I do have a handful of memories of piercing encounters with my father - and they take up a few paragraphs in the novels I have published - but part of their vividness comes from their scarcity. For the most part, I have had the same number of conversations with my father as I have had with the gabby proprietor of the dry cleaner s I used to frequent during the years I lived in New York City. My parents, after a hiatus of seven years, began to have more children (six more, in fact) and that was responsible for some of it - and the times had a lot to do with it, too. Parenting was a long way from becoming a participle, much less a principle, in the 1950s. I like to think of my parents methods of child-rearing as premature, benign neglect.
As I grew older, my father s rack of ties became a symbol for all that I didn t want to do, didn t want to be. The fifties were becoming the sixties, though I myself identified with the older generation of bohemians - beatniks, who were still receiving some attention back then. I didn t want to wear ties. I didn t want to go off to the office at 7:30 in the morning, come home, fall asleep watching the evening news after mixing martinis, the drink that made you feel you were, for those days, truly upwardly mobile. Gone were the 7 7s of my Chicago relatives, the steelworkers and railroad men my father was attempting to leave behind.
But, nonetheless, I would still stare at his rack of ties, fondle the fabric, study the spectrum the ties represented to me: the world, the public, commerce. I even had a jejune analysis of the ties. They were a gelding mark, a badge of a club, a disarming hank of cloth meant to convey reassurance to other men; demonstrate that you had voluntarily elected to join their company; were, in important ways, one of them.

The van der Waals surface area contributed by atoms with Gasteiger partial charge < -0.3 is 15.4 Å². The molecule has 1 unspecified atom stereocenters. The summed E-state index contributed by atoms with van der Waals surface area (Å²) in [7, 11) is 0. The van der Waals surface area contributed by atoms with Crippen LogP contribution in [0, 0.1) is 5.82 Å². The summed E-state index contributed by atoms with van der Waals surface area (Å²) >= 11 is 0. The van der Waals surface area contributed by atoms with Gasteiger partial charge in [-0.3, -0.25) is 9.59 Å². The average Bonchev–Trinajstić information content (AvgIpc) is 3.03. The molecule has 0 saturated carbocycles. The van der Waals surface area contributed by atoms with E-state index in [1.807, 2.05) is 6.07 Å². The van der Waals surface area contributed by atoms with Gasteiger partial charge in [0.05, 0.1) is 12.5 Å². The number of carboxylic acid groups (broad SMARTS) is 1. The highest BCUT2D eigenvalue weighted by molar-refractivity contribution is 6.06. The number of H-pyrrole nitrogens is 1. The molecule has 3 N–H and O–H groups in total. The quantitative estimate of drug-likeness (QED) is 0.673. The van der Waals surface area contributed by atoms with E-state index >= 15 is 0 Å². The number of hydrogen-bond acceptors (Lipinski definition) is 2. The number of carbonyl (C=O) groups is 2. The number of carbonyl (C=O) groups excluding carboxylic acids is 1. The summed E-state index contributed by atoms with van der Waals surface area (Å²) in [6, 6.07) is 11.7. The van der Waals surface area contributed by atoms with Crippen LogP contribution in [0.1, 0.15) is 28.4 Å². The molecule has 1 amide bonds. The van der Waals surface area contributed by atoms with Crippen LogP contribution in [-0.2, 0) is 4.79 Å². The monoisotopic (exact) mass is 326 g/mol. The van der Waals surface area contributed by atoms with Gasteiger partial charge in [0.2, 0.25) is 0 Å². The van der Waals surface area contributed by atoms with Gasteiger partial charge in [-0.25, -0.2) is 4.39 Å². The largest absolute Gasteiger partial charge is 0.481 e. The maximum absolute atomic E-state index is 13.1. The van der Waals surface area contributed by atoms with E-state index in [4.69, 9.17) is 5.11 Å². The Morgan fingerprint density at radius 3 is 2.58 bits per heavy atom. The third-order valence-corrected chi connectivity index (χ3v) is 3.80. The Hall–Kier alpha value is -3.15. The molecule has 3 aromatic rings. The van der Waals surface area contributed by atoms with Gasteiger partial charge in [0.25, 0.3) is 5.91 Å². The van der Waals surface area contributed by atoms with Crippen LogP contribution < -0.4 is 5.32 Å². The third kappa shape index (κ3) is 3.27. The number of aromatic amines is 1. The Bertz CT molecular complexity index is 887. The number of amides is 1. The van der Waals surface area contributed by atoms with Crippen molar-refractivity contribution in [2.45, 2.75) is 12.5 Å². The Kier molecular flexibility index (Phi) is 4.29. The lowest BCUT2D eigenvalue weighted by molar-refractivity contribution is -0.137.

And, of course, the ties stood for my father, who wasn t there that often, in my company, though his ties were. It didn t enter my young mind then, in the heat of my sociological deconstruction of the ties, that they were also emblematic of other things I didn t want to be: a father who wore one who wasn t able to spend that much time with his son.
Father/son resentments, I realize, are often doubled; I have heard that my father feels I neglected him - didn t, when I was a teenager in high school, ask him to come along with me to basketball games - that sort of thing. Knowing now what I do about his childhood, not much of mine is a mystery, but it is clear to me that those early years, those before puberty, are the times where the real male bonding takes place. My father was a good father; he was never cruel, except through ignorance. He was responsible; I was looked after. For a son such as myself to have any complaints is slightly perverse.
And so, when I moved into a house in the Midwest similar in kind to the one in which I was raised, I was struck to find in the master bedroom, screwed to the back of the closet door, a rack for ties. And, I was surprised to see that I had accumulated, over the years, the same assortment of three-dozen ties: there they were, hanging from the tie rack, though I only wore a handful.
I wear them to work, to class, so the students will realize I am the teacher. Sometimes I consider it a betrayal of my generation, of all the things I felt and lived through during my twenties, and thereafter. The ties are not part of a required uniform - after all, I teach creative writing. But I have come to understand, having stared so long in the past at my father s ties, when I now glance at my own, that I am wearing one of them because of him: all those ties, and every one of them binds.

First appeared in the Hopewell Review, vol. 6, 1994.
Dear Dad
I am struck by the fact that this may be the first time in my fifty-two years of life I have written Dear Dad, addressed only you in a letter, not both you and mom, father and mother, parents. Dear Folks. I have used that one a lot, not that I have written so many letters all these years.
When you and mom had your fiftieth wedding anniversary, like any good writer/professor, I did some research: I stood at a greeting card display and read many examples of the form most often used on such occasions: expressions of best wishes written by professionals, people being paid for their words - and what words! public endearments, scraps of diary entries, treacly testimonials. My hands were sticky with sap from the experience. But some important themes emerged clearly: the cards for the early years, minor milestones, were always full of encouragement; those for twenty-five years of marriage were thick with celebration; but those for the fiftieth anniversary all glowed with amazement. Fifty years a couple! Who could believe it? I would have offered that fact as my chief excuse for never writing to you directly before.